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6 traits shared by successful entrepreneurs


Amy Wilkinson shares two traits of successful creators at Cosmo and SoFi’s Fun Fearless Money Conference on September 24 in New York City.

Do you have a fresh idea for an existing company? Did you find a solution to a problem that’s been plaguing you for years? Perhaps it’s time to take a chance and start your own business.

For women, the timing has never been better. According to the National Association of Women Business Owners, more than 9.4 million companies were owned by women in 2015, and those businesses employed nearly 7.9 million people. To bring attention to all of the women in charge, October is recognized as Women in Small Business Month, a time to reflect on the growing number of women who have taken the leap to start and grow their own businesses. The road to transforming an idea into a profitable business is long and winding, but those who have seen their hard work pay off will assure you that the journey can be fulfilling and profitable.

No one knows this better than Amy Wilkinson, an author and lecturer at the Stanford Graduate School of Business who spent five years interviewing 200 of the world’s top entrepreneurs. After milling through 10,000 pages of transcripts, Wilkinson released her findings in a book called “The Creator’s Code,” which highlights the six traits that every successful entrepreneur possess. She interviewed both men and women, and her research found that neither gender is more hardwired for success than the other.

“I think if you want to start and scale a company, it’s hard to do, but I don’t think that there is a skill difference between men and women,” Wilkinson told Yahoo Finance. “My point of view is that women are not different, women are equal, and when they are in the marketplace they can do every bit as as well as men.”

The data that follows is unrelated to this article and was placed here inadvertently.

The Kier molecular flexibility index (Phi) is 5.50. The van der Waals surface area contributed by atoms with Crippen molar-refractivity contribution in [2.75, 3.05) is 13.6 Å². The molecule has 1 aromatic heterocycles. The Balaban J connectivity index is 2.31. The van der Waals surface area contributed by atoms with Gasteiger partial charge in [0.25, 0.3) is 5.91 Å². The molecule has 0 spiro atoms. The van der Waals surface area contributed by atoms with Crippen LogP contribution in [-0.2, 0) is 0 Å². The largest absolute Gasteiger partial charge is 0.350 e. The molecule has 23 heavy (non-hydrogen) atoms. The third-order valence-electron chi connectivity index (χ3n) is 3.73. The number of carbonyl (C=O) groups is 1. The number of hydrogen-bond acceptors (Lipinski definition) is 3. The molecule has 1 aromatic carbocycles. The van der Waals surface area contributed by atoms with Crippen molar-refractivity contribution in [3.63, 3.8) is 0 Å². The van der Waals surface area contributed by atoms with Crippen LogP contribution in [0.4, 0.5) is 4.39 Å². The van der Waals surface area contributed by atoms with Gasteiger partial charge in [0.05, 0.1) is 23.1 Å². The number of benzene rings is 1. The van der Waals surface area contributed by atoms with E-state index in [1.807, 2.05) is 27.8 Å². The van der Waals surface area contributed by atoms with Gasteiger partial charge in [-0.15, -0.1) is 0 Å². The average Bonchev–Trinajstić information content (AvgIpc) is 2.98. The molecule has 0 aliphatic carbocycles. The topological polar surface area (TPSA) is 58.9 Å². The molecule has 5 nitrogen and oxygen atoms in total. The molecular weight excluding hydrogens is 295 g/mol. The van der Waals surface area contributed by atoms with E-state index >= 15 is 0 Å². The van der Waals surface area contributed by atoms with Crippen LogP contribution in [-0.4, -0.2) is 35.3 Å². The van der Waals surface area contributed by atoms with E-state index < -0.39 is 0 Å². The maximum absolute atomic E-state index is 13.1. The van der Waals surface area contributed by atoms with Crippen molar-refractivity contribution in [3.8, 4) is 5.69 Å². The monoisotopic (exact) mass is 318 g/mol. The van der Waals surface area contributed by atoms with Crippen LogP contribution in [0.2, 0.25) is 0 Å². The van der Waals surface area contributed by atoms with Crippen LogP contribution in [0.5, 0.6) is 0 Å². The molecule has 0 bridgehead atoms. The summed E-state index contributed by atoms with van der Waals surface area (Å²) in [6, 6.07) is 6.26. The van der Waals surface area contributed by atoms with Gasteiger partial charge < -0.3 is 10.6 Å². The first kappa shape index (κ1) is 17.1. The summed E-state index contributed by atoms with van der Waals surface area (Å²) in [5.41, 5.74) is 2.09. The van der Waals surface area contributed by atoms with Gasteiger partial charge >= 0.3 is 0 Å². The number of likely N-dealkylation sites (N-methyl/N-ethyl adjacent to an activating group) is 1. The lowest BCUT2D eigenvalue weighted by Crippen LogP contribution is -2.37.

Though there’s no gender-based difference in skill or potential, in her book, Wilkinson hones in on three factors that can make it harder for women to break into business. First, she points out there aren’t as many women enrolled in business schools. According to a 2015 survey from the Forté Foundation, women make up about 40% of people enrolled in an MBA program. Attending a school like Kellogg or Wharton can help give you access to a network; but without that social circle, getting connected to someone who can help you launch a business is just that much harder. “If you didn’t go to those business schools you may not know who to call or where to start,” said Wilkinson.

Another obstacle facing women is access to capital – after all, you need money to start a business. And finally, Wilkinson says some women struggle with the confidence to really take their business to the next level. “You want a business to go to scale. You want to solve a problem that affects a lot of people,” she says. “If you can have the confidence, the skill, and the help of people around you…that’s when it gets really good.”